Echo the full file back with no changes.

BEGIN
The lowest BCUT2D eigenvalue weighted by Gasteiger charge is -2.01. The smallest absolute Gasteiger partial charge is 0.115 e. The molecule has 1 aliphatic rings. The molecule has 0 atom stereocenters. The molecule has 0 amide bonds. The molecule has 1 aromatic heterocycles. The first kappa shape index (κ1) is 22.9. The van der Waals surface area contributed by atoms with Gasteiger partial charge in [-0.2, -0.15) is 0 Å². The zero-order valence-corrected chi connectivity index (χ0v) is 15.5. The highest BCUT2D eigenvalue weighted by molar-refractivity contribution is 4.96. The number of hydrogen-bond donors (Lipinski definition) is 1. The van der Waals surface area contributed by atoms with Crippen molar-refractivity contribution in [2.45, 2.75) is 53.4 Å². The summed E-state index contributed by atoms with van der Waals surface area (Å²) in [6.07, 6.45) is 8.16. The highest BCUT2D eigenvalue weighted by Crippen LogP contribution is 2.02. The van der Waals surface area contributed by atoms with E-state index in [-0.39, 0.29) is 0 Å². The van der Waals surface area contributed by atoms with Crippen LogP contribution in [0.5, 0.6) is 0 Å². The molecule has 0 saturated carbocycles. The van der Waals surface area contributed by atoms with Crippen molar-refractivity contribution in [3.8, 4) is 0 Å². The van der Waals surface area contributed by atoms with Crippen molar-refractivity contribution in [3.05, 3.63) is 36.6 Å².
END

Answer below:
The lowest BCUT2D eigenvalue weighted by Gasteiger charge is -2.01. The smallest absolute Gasteiger partial charge is 0.115 e. The molecule has 1 aliphatic rings. The molecule has 0 atom stereocenters. The molecule has 0 amide bonds. The molecule has 1 aromatic heterocycles. The first kappa shape index (κ1) is 22.9. The van der Waals surface area contributed by atoms with Gasteiger partial charge in [-0.2, -0.15) is 0 Å². The zero-order valence-corrected chi connectivity index (χ0v) is 15.5. The highest BCUT2D eigenvalue weighted by molar-refractivity contribution is 4.96. The number of hydrogen-bond donors (Lipinski definition) is 1. The van der Waals surface area contributed by atoms with Crippen molar-refractivity contribution in [2.45, 2.75) is 53.4 Å². The summed E-state index contributed by atoms with van der Waals surface area (Å²) in [6.07, 6.45) is 8.16. The highest BCUT2D eigenvalue weighted by Crippen LogP contribution is 2.02. The van der Waals surface area contributed by atoms with E-state index in [-0.39, 0.29) is 0 Å². The van der Waals surface area contributed by atoms with Crippen LogP contribution in [0.5, 0.6) is 0 Å². The molecule has 0 saturated carbocycles. The van der Waals surface area contributed by atoms with Crippen molar-refractivity contribution in [3.8, 4) is 0 Å². The van der Waals surface area contributed by atoms with Crippen molar-refractivity contribution in [3.05, 3.63) is 36.6 Å².